initdmp Creates user-level DMP metanodes for all DMP devices that the kernel has detected. If a DMP metanode is missing, a new node is created. If a DMP metanode already exists, the node is not touched.
license [init]
  Without any arguments, the vxdctl license command prints the list of features which are currently available based on known licensing information.
Note: If only a Base VxVM license is installed, the vxdctl license command displays "DMP (single path enabled)". If either the Full VxVM license or an automatically generated license (such as that for the PHOTON array) is installed, the command displays "DMP (multipath enabled)".
With the init argument specified, the vxdctl license init command requests that vxconfigd re-read any persistently stored license information. If licenses have expired, this can make some features unavailable. If new licenses were added, but are not yet recognized by vxconfigd, this command forces vxconfigd to rescan the licenses, and to make the new licenses available.
After you change product levels with the vxkeyless command or the License option of the installer, run the vxdctl license init command to rescan the licenses. If you do not run the command, the VxVM information about licenses may be stale.
list Lists the contents of the volboot file including the host ID, some sequence numbers, the cluster protocol version, the name of the system-wide default disk group (if any), the name of the boot disk group (if the root disk is under VxVM control), and the site name (if defined).
Also lists the hostprefix attribute.
mode Prints the current operating mode of vxconfigd. The output format is:

mode: operating_mode
where operating_mode is one of enabled, disabled, booted, or not-running.
The -c flag displays whether the system is in a Cluster Volume Manager (CVM) cluster, and if so, whether the system is the CVM Primary node or a CVM Secondary node. This information is only available when vxconfigd is in the enabled mode on a CVM cluster. The output format is:

mode: enabled: clustered_state
where clustered_state is one of cluster inactive, cluster active - role not set, cluster active - PRIMARY, cluster active - SECONDARY.
  Print the cluster protocol range supported by the node. The output format is:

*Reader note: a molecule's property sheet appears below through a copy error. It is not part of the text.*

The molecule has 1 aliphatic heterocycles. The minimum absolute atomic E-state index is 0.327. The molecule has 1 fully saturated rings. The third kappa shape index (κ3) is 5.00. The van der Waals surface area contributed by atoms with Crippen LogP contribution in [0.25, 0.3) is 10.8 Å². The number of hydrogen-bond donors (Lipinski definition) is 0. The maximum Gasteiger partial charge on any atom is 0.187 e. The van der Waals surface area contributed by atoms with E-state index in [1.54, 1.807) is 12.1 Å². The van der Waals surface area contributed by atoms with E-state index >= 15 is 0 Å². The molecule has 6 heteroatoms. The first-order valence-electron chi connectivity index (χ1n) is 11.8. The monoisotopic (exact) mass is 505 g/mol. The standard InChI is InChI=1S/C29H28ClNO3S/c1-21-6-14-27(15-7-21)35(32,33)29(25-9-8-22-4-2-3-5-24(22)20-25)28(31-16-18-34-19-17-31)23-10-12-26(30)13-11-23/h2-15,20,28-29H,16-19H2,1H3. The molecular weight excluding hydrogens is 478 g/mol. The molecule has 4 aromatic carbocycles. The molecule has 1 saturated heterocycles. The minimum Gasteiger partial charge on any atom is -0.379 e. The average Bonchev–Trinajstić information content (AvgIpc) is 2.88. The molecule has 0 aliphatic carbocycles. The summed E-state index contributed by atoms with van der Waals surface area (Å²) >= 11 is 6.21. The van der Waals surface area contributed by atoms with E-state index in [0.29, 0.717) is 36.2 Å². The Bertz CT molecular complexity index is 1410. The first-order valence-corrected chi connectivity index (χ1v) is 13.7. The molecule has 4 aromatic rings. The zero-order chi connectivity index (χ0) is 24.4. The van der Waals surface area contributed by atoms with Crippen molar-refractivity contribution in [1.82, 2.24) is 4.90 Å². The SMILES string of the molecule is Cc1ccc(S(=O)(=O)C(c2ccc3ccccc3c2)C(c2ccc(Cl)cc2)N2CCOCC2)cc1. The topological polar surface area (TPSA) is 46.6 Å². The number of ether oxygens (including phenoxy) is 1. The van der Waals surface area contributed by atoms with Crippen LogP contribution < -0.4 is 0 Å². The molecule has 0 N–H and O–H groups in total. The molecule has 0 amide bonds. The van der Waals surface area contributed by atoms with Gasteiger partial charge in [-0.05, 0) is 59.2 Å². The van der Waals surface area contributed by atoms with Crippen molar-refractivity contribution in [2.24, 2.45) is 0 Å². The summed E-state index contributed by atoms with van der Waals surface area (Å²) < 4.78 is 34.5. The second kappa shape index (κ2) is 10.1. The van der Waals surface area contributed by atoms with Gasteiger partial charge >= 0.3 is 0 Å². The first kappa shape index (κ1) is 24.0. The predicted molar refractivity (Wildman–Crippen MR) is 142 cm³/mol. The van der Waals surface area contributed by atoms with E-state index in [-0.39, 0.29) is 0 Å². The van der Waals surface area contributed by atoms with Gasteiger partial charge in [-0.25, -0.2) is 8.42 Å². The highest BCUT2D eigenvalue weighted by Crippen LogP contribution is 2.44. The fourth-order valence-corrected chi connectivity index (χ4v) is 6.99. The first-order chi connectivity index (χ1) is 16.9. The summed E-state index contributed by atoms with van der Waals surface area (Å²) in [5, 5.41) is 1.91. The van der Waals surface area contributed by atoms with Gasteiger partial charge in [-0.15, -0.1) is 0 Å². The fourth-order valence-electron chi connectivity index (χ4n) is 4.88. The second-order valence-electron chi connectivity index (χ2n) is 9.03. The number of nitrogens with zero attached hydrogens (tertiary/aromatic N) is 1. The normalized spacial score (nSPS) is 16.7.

minprotoversion: minimum protocol version, \maxprotoversion: maximum protocol version
  Prints the current cluster protocol version of the node. The output format is:

cluster running at protocol protocolversion
The protocolversion is a value in the range listed by vxdctl protocolrange. This information is only available if the VxVM cluster feature is enabled.
request_threads [count]
  Indicates the maximum number of threads available to process requests from various clients. If count is specified, sets the number of threads. If count is not specified, the request_threads command displays the number of threads currently available to process requests from the clients.
set attribute[=value]
  Defines an attribute and associated value. The site attribute is used to define the name of the site where the system is located. This site name is used to implement Remote Mirror solutions and the site_read_local preferred plex read policy of the vxvol command. If a site name is already defined for any imported disk groups, the operation fails unless the -F option is specified.
The hostprefix attribute is used to set the instance for the host prefix. This attribute sets or modifies the logical name for the host as the failure domain.
setversion version
  Sets the protocol version inside the volboot file. This command must be run when the node is not joined into the cluster. The command fails if the node is currently in a cluster.